NBC 6 Investigation: Parents Ignoring Law, Putting Kids At Risk

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    NEWSLETTERS

    NBC 6 investigators found that a life-saving law is being ignored by many parents. (Published Wednesday, Jun 25, 2014)

    We hear the message all the time: buckle up, it’s the law. But Team 6 investigators have discovered many South Florida parents are ignoring that law and putting their kid’s at risk.

    The National Highway Traffic Safety Administration says 13% of Floridians don't buckle up but that number appears much higher for children in some parts of South Florida and the consequences can be deadly. Just ask South Florida mom, Stacey Satchell.

    “I am empty every single day. For the rest of my life, I believe I will be empty,” said Satchell.

    On April 3, 2011, an early morning phone call brought her the worst news a parent can get. Her sons, 11-year-old Shane, and 18-month-old Stephaune --- were dead.

    “I absolutely was saying just wake me up because I thought I was in a dream because there’s no way this could be real.”

    Hearing about the crash that took her two brothers is still painful for Satchell’s 7-year-old daughter. She sobs as her mom talks about the boys’ deadly ride home to Coral Springs with their dad. After a tire blew, their SUV flipped over. The boys and another child were thrown from the vehicle. All three died at the scene. None was wearing a seatbelt.

    “I was devastated because at that very instance I was like it could have prevented what has happened. It could have saved them.”

    Federal statistics indicate seat belts might have saved the children's lives. They show passengers who buckle up are 45% less likely to be critically hurt in a crash. If you’re thrown from a car, you've got a 79% chance of dying.

    The deaths of two unbuckled children in a crash last year from Park Lakes Elementary drew the attention of the Broward Sheriff’s Office to this issue. Now, BSO deputies and fire rescue employees periodically look for parents who don't buckle up their children.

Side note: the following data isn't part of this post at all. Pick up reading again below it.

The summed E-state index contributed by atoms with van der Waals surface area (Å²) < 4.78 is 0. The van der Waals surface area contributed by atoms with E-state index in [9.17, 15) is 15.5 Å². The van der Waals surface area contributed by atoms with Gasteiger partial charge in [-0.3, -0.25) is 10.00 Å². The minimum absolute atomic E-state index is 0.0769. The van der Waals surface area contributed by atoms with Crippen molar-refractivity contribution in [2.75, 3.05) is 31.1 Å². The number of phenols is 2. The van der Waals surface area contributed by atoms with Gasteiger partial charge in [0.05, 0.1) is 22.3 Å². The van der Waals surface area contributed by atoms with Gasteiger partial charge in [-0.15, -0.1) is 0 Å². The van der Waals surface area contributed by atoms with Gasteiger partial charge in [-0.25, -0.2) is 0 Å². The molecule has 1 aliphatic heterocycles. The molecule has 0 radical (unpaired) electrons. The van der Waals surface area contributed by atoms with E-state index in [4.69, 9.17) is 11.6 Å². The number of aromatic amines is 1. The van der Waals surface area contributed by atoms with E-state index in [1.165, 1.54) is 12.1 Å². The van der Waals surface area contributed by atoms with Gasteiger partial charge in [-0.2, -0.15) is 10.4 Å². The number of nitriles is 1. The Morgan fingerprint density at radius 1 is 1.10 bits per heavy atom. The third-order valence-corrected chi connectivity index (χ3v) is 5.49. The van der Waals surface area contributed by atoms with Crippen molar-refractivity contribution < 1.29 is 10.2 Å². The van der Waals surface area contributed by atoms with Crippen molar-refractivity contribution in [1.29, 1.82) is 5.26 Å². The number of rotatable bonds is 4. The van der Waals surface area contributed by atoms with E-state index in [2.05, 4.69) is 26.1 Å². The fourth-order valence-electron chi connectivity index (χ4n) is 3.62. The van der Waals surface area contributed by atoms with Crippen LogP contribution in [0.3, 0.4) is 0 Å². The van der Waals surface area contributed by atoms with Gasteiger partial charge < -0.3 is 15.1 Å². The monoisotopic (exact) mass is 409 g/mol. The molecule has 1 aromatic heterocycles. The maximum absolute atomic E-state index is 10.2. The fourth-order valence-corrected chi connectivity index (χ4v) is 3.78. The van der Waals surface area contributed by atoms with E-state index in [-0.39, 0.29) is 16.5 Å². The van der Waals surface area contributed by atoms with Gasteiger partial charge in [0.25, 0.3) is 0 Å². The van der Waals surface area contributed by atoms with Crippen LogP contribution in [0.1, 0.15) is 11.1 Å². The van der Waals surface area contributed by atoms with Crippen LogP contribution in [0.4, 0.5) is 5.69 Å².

“How come you didn’t have on that seatbelt?” says a deputy to a little girl exiting a car at Collins Elementary.

    At that school, 83% of kids counted by deputies were not wearing a seatbelt.

    “I don’t even have words for it. I’m extremely shocked about that,” said Courtney Palmer who leads BSO’s seatbelt campaign.

    At nearby Dania elementary, nearly half of students weren’t wearing seatbelts. And at two other Broward elementary schools, more than 80 students at each of those schools weren’t buckled.

    Team 6 Investigators also road along with Florida Highway Patrol Sergeant Mark Wysocky. Within an hour, he spotted an 11-year-old unbuckled in a car on I-75 in Miramar.

    His mother, Jennie Crivas, gets a ticket and in Spanish says, “The truth was I forgot to tell him. I always tell him.”

    “It’s just amazing that people don’t take the time to buckle up their kids when things can happen so quickly on the interstate,” said Wysocky.

    Officers say being in a rush is part of the problem and studies show the problem is worse among some demographic groups.

    According to the Centers for Disease Control, almost half of all black and Hispanic children killed in crashes were not wearing a seatbelt compared to just 26 percent of white children.

    Satchell says attitudes about properly restraining children aren’t the same in her native country. “I’m from Jamaica…and seat belts and car seats and booster seats is not something that we are highly educated on.”

    “I saw some people and they did not have a seatbelt.”

    At the schools, a seatbelt super hero tells students she has spotted too many children not buckling up--part of BSO’s seatbelt campaign. A lesson deputies want parents to learn too.

    “Your seatbelt on, too. Parents lead by example,” says Courtney Palmer to an unbuckled parent dropping her child off at school. She says BSO’s seatbelt campaign has resulted in a nearly 60 % increase in seatbelt use at one school.

    As for Satchell, she started the Wrap Me In Your Arms foundation which she says is aimed at educating families about the importance of seatbelts.

    She hopes her story prevents others from traveling her same painful road.

    “Something so simple changed my life forever. For everyone I can inspire of the importance of using a car seat or a seat belt I can save a life and for every life I can save then Shane and Stephaune lives on.”

    Steveroy Hansen, the driver of the car and father of Stephaune and Shane, was cited and fined $2,400 and his license was suspended 6 months. Still upset by his children’s death, he said he wasn’t ready to talk about what happened.

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